‘What would your friends say about you?’ is one of the most commonly asked questions during job interviews. In this blog, Carol, Gillian, Niall and Suzanne give their tips and advice on how to approach answering this interview question.

Carol – Keep it professional

If and when asked the interview question ‘How would your friends describe you’,  You should always give a professional reply throughout your interview. Think about what type of person the Client is seeking and answer as honestly as you can. If you believe yourself to be a ‘completer/finisher’ – someone that can always be relied on to get the job done and you feel your friends would agree – well then say so, and always follow through with a short, sharp explanation to your answer. For example, ‘I believe my friends would describe me as very reliable, because I’m always the one they can count on to organise an event or to turn up on time, or do whatever is needed every time’. By using a word which can be translated into a professional context, you are adding more emphasis to the strength of the positive, professional person that you are and that is what the interviewer wants to see.


Gillian – Be concise. Don’t Ramble in an Interview

This question, along with “how would your current/previous manager describe you” and “how would your current/previous work colleagues describe you”, are going to be in most hiring managers’ arsenal of questions so it’s important to be prepared for it. During the interview, the interviewer not only tries to find out whether the candidate has the relevant experience and knowledge for the job, but will also try to find out whether he/she also has the required complementary skills. Keep your answers brief, and avoid the tendency that most people have to ramble on when asked this question. interview

Have 2 -3 bullet points ready.  Needless to say, this is your opportunity to spell out your best qualities, so keep it positive and be prepared to back them up with examples and keep it relevant to the job you are interviewing for! Good examples of qualities to talk about include, a good organiser, a reliable person, friendly and energetic, loyal, etc. There is no need to highlight any weaknesses here, that’s probably going to be interviewer’s next question!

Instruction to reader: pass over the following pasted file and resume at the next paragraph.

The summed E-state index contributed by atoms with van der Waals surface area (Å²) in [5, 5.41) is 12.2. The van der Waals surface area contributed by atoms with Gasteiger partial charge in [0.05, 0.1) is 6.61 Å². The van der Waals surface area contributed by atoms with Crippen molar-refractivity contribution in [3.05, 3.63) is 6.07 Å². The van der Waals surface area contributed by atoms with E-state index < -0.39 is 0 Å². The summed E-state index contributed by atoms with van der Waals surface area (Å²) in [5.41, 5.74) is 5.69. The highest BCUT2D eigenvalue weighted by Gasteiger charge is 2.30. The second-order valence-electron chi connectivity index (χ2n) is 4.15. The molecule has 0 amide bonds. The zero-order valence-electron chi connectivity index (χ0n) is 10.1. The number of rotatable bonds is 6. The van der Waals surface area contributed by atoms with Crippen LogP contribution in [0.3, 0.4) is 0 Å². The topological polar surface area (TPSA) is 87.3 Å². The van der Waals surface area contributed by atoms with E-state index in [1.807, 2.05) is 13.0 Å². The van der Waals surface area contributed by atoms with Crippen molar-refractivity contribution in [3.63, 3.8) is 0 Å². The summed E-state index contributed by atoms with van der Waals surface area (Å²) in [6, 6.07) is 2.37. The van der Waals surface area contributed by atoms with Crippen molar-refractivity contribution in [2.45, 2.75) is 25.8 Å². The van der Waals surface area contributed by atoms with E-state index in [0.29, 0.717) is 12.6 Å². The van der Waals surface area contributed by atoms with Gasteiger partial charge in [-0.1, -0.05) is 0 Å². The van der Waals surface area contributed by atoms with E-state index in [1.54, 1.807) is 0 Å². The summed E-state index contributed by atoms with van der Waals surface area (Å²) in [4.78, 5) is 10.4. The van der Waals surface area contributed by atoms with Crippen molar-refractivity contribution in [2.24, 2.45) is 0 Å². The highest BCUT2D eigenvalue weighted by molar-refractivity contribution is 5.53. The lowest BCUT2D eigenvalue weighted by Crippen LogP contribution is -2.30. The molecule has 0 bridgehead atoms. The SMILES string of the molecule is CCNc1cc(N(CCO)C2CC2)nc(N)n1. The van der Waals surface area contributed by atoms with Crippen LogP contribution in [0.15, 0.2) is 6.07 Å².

Niall – Actually ask your friends and colleagues

The questiointerviewn of “How would your friends describe you” is not a question to be feared.

This question gives you licence to match your key qualities to the specification requirements that are on the job spec.  This question gives you a great opportunity to tell the interview panel about your qualities both work related and personal, and allows you to demonstrate how they would overlap with the role and what a great asset you are to any working environment.

One really good way to prepare for this question is to actually ask your friends or colleagues to describe your strengths and weaknesses. This is useful as they may come up with some personal qualities that you were not aware of and you could improve on.

You may be pleasantly surprised by what they tell you about yourself!


Suzanne – Think about what YOU would say about you

As a recruiter, I often ask this question when I’m conducting an interview. It is designed to see how you handle the touchy feely type of people-based emotional questions. From my experience, the best way to answer this is not to focus solely on the third party in the question e.g. ‘Friends’, ‘Colleaginterviewues’, ‘Manager’s’ etc. but to also focus your answer around how ‘YOU’ would describe yourself. Focus on your key strengths and your positive dispositions.  You can change the order of your answer to suit the job you are interviewing for. So for example, if you are interviewing for a finance based role, you need to focus on your numerical strengths and could say something like, “My friends would say I’m very numerically minded, etc.”

Remain positive at all times and remember the power of a smile. This will do wonders to reconfirm that you are a positive person.

Good Luck with your interview preparation!

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